Altilium has successfully demonstrated the processing and purification of its recycled graphite into a product ready for supply chain re-entry, as part of an 18-month feasibility study supported by Innovate UK.

Under the programme, Altilium processed three generations of graphite samples from end-of-life battery waste (black mass), which were successfully upcycled and refined for re-use in new battery anode products.

The pioneering work paves the way for the development of a domestic and sustainable source of low carbon anode material, embracing a circular economy and reducing the UK’s reliance on imported raw materials.

China currently refines over 90% of the world’s graphite and recently announced controls on exports, forcing OEMs and battery manufacturers to explore alternative supply chains. With a growing shortfall in graphite supply expected over the next decade, a shift towards self-sufficiency will be critical for the UK in order to meet the growing needs of new green industries.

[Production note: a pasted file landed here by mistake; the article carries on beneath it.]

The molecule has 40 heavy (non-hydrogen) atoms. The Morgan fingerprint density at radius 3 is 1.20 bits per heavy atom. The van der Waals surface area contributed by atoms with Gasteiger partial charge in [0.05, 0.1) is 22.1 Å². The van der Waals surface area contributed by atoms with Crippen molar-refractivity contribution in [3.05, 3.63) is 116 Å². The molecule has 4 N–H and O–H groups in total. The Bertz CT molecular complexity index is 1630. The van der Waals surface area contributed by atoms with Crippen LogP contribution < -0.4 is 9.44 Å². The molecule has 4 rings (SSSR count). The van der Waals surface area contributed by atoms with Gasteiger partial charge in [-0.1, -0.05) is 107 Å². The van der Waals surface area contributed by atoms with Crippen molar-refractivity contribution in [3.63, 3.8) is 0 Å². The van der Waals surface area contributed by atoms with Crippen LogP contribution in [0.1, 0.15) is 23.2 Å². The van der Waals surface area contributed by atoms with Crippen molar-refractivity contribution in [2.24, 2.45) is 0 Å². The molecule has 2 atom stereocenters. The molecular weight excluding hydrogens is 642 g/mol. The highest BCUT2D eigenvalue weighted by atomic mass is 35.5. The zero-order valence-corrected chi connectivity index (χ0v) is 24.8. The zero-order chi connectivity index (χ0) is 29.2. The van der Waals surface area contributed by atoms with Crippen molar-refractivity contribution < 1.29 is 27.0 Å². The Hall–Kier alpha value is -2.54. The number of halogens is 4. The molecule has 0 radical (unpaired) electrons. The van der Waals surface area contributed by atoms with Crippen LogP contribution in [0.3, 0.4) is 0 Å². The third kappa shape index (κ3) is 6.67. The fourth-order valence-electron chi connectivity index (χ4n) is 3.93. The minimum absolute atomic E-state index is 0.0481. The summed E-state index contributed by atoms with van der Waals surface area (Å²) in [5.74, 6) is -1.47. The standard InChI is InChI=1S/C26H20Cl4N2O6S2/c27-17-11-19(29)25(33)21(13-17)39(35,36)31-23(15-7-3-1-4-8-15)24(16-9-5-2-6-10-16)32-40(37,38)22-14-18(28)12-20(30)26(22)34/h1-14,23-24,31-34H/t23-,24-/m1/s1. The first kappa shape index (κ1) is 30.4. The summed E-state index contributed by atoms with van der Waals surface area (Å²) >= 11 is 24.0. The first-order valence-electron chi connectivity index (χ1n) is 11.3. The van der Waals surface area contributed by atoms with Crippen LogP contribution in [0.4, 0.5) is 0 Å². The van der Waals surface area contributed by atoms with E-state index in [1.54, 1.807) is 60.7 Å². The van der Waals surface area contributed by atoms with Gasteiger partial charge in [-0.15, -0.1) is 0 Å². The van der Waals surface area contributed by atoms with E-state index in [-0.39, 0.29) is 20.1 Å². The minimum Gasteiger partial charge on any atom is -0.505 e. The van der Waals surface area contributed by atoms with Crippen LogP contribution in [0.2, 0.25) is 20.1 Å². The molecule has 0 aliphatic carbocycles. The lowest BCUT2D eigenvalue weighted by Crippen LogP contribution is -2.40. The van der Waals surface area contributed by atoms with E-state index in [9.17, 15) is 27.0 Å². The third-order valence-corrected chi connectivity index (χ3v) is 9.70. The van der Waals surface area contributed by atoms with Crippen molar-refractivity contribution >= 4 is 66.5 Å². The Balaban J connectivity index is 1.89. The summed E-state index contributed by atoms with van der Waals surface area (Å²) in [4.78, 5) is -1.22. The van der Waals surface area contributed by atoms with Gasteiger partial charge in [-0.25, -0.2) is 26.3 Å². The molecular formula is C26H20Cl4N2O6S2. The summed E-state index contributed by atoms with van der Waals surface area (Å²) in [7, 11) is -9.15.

According to the Advanced Propulsion Centre’s latest quarterly demand report, UK anode material demand looks set to reach 96,000 MT by 2030, when UK EV production is forecast to reach 1.2m vehicles per year.

Graphite is the largest single material in lithium-ion batteries, comprising up to 50% of a battery by volume. Altilium’s proprietary recycling process can recover over 99% of the graphite from end-of-life EV batteries.

Extensive analytical testing of the recycled graphite has confirmed a good match to primary graphite in areas of purity and physio-chemical characteristics.

Completion of the research has already led to a commercial partnership with battery materials and technology company Talga Group Ltd. Under the agreement, the two companies will focus on optimising the recovery of graphite from battery waste to produce a battery-grade product for use in new anodes.

With the recovery of graphite, Altilium will be able to recycle all the battery components, enabling full battery circularity.

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